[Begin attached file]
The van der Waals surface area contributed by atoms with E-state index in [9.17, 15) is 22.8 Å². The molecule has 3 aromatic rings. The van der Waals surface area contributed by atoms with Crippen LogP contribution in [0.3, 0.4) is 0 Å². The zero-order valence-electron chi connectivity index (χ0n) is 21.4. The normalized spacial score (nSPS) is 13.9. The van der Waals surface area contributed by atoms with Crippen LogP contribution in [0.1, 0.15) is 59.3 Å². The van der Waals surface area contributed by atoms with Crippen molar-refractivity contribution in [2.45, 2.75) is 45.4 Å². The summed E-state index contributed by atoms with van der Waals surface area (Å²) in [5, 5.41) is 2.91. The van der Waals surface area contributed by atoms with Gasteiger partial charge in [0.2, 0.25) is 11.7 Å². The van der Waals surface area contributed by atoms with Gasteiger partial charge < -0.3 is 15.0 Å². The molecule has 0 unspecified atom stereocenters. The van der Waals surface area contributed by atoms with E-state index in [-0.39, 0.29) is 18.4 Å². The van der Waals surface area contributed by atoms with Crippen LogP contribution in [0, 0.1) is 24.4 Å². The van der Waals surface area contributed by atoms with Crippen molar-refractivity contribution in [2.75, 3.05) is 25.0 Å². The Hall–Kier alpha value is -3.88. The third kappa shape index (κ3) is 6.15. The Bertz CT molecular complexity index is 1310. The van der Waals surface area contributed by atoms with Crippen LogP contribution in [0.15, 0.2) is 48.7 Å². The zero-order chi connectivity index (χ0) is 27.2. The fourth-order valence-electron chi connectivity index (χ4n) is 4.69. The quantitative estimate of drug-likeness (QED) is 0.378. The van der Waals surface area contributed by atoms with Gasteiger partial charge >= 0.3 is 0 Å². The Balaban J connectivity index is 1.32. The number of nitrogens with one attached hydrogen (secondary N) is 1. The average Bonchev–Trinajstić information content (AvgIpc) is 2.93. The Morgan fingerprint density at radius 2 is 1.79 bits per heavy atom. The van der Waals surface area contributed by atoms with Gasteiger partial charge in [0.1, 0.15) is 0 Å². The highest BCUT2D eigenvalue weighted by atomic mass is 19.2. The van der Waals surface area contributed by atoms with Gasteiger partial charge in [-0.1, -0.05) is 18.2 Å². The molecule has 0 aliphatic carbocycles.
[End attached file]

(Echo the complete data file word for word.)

The van der Waals surface area contributed by atoms with E-state index in [9.17, 15) is 22.8 Å². The molecule has 3 aromatic rings. The van der Waals surface area contributed by atoms with Crippen LogP contribution in [0.3, 0.4) is 0 Å². The zero-order valence-electron chi connectivity index (χ0n) is 21.4. The normalized spacial score (nSPS) is 13.9. The van der Waals surface area contributed by atoms with Crippen LogP contribution in [0.1, 0.15) is 59.3 Å². The van der Waals surface area contributed by atoms with Crippen molar-refractivity contribution in [2.45, 2.75) is 45.4 Å². The summed E-state index contributed by atoms with van der Waals surface area (Å²) in [5, 5.41) is 2.91. The van der Waals surface area contributed by atoms with Gasteiger partial charge in [0.2, 0.25) is 11.7 Å². The van der Waals surface area contributed by atoms with Gasteiger partial charge < -0.3 is 15.0 Å². The molecule has 0 unspecified atom stereocenters. The van der Waals surface area contributed by atoms with E-state index in [-0.39, 0.29) is 18.4 Å². The van der Waals surface area contributed by atoms with Crippen LogP contribution in [0, 0.1) is 24.4 Å². The van der Waals surface area contributed by atoms with Crippen molar-refractivity contribution in [2.75, 3.05) is 25.0 Å². The Hall–Kier alpha value is -3.88. The third kappa shape index (κ3) is 6.15. The Bertz CT molecular complexity index is 1310. The van der Waals surface area contributed by atoms with Crippen LogP contribution in [0.15, 0.2) is 48.7 Å². The zero-order chi connectivity index (χ0) is 27.2. The fourth-order valence-electron chi connectivity index (χ4n) is 4.69. The quantitative estimate of drug-likeness (QED) is 0.378. The van der Waals surface area contributed by atoms with Gasteiger partial charge >= 0.3 is 0 Å². The Balaban J connectivity index is 1.32. The number of nitrogens with one attached hydrogen (secondary N) is 1. The average Bonchev–Trinajstić information content (AvgIpc) is 2.93. The Morgan fingerprint density at radius 2 is 1.79 bits per heavy atom. The van der Waals surface area contributed by atoms with Gasteiger partial charge in [0.1, 0.15) is 0 Å². The highest BCUT2D eigenvalue weighted by atomic mass is 19.2. The van der Waals surface area contributed by atoms with Gasteiger partial charge in [-0.1, -0.05) is 18.2 Å². The molecule has 0 aliphatic carbocycles.